This image is a promotional design for glass painter Ernst Kraus, drawn by Bauhaus graphic artist Herbert Bayer in 1923. It shows a coloured 3D perspective and schematic annotated sideview (rechts) of a roof advertisement (Dachreklame).
Bayer created the design with pencil, ink and gouache (opaque watercolour paint) on paper. The image is not perfect: some assisting sketch lines are still visible, the surface areas are not evenly filled and text letters ‘bleed’ a little. Because of the matte monotonous colouring it is hard to perceive the parts’ material and texture, but I guess it’s metal bars and printed wooden boards. Today, this drawing would not be accepted as production brief, but a full 3D CAD model with complete Bill Of Materials are needed to realise this design.
The bright colours and bold typeface are exemplary for the Bauhaus movement, of which Bayer was a prominent member. In combination with the offset rectangles, they make for a remarkable advertisement sign, that is fitting to the industrial-artistic business of the glass painter. If this design was eventually constructed and placed on a roof in a German town centre, it would definitely have attracted customers’ attention in a striking yet elegant way.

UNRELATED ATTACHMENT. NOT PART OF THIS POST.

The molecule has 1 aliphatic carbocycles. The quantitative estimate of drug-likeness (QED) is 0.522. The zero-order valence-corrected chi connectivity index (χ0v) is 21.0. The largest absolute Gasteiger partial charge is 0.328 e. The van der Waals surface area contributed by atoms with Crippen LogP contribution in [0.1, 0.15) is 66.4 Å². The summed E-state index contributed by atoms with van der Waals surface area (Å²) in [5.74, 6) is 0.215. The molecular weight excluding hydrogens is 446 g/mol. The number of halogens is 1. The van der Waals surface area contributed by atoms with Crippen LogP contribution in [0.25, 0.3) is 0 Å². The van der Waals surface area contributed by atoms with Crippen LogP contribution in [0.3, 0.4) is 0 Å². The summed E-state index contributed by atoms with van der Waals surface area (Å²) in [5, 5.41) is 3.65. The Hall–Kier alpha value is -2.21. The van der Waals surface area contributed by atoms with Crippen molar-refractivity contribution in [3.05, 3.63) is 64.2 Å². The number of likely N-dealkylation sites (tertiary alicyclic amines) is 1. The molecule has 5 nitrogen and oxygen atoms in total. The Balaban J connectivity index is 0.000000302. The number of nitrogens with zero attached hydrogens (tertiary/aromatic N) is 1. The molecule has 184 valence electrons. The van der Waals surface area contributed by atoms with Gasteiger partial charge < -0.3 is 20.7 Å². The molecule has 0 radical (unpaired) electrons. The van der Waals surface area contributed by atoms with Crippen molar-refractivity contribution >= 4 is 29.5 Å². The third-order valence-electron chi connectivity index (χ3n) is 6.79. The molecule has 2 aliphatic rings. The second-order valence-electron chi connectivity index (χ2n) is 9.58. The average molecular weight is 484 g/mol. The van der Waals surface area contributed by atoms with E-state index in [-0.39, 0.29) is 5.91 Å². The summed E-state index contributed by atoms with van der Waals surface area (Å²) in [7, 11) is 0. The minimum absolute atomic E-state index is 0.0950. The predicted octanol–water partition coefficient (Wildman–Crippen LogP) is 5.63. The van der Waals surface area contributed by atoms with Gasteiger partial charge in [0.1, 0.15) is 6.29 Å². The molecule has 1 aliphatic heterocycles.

The two perspectives in the image give the viewer an impression of the intended design, but do not offer enough information to perceive all sides of the object and understand how it should be produced and assembled. What are the colours of the other sides of the boards? How does the structure attach to the roof? Fortunately, Bayer did not just deliver this one drawing, but also produced a version with black background and an image from a slightly different perspective, helping the client build the mental model of the object in a real-life context.